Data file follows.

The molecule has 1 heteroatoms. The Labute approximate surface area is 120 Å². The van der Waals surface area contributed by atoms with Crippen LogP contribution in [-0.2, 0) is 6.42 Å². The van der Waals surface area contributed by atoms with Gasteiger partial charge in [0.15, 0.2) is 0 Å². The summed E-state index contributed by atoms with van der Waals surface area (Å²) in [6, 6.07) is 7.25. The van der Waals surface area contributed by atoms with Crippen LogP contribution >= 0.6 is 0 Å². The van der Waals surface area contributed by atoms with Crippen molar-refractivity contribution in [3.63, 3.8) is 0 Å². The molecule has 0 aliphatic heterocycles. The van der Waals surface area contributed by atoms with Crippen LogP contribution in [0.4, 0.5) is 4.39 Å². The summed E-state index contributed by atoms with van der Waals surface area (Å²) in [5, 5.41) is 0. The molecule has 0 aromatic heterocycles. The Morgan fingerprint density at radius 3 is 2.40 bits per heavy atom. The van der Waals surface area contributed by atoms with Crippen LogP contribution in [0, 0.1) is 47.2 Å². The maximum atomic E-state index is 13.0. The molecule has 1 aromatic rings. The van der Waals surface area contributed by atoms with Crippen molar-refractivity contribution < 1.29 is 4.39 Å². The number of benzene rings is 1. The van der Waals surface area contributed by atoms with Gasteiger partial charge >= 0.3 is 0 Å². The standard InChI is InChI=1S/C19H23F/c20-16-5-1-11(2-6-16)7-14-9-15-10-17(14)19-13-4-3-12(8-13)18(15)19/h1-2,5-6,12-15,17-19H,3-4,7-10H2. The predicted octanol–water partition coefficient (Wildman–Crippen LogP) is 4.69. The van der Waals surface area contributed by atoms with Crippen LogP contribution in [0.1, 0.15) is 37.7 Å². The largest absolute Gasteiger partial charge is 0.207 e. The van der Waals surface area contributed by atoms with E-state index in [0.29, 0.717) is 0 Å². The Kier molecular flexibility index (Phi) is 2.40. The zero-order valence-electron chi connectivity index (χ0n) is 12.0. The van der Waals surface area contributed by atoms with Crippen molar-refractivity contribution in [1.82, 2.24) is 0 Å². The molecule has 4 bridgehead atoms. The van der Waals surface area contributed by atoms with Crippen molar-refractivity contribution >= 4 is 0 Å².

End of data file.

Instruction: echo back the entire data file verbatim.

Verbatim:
The molecule has 1 heteroatoms. The Labute approximate surface area is 120 Å². The van der Waals surface area contributed by atoms with Crippen LogP contribution in [-0.2, 0) is 6.42 Å². The van der Waals surface area contributed by atoms with Gasteiger partial charge in [0.15, 0.2) is 0 Å². The summed E-state index contributed by atoms with van der Waals surface area (Å²) in [6, 6.07) is 7.25. The van der Waals surface area contributed by atoms with Crippen LogP contribution >= 0.6 is 0 Å². The van der Waals surface area contributed by atoms with Crippen molar-refractivity contribution in [3.63, 3.8) is 0 Å². The molecule has 0 aliphatic heterocycles. The van der Waals surface area contributed by atoms with Crippen LogP contribution in [0.4, 0.5) is 4.39 Å². The summed E-state index contributed by atoms with van der Waals surface area (Å²) in [5, 5.41) is 0. The molecule has 0 aromatic heterocycles. The Morgan fingerprint density at radius 3 is 2.40 bits per heavy atom. The van der Waals surface area contributed by atoms with Crippen LogP contribution in [0, 0.1) is 47.2 Å². The maximum atomic E-state index is 13.0. The molecule has 1 aromatic rings. The van der Waals surface area contributed by atoms with Crippen molar-refractivity contribution < 1.29 is 4.39 Å². The number of benzene rings is 1. The van der Waals surface area contributed by atoms with Gasteiger partial charge >= 0.3 is 0 Å². The standard InChI is InChI=1S/C19H23F/c20-16-5-1-11(2-6-16)7-14-9-15-10-17(14)19-13-4-3-12(8-13)18(15)19/h1-2,5-6,12-15,17-19H,3-4,7-10H2. The predicted octanol–water partition coefficient (Wildman–Crippen LogP) is 4.69. The van der Waals surface area contributed by atoms with Crippen LogP contribution in [0.1, 0.15) is 37.7 Å². The largest absolute Gasteiger partial charge is 0.207 e. The van der Waals surface area contributed by atoms with E-state index in [0.29, 0.717) is 0 Å². The Kier molecular flexibility index (Phi) is 2.40. The zero-order valence-electron chi connectivity index (χ0n) is 12.0. The van der Waals surface area contributed by atoms with Crippen molar-refractivity contribution in [1.82, 2.24) is 0 Å². The molecule has 4 bridgehead atoms. The van der Waals surface area contributed by atoms with Crippen molar-refractivity contribution >= 4 is 0 Å².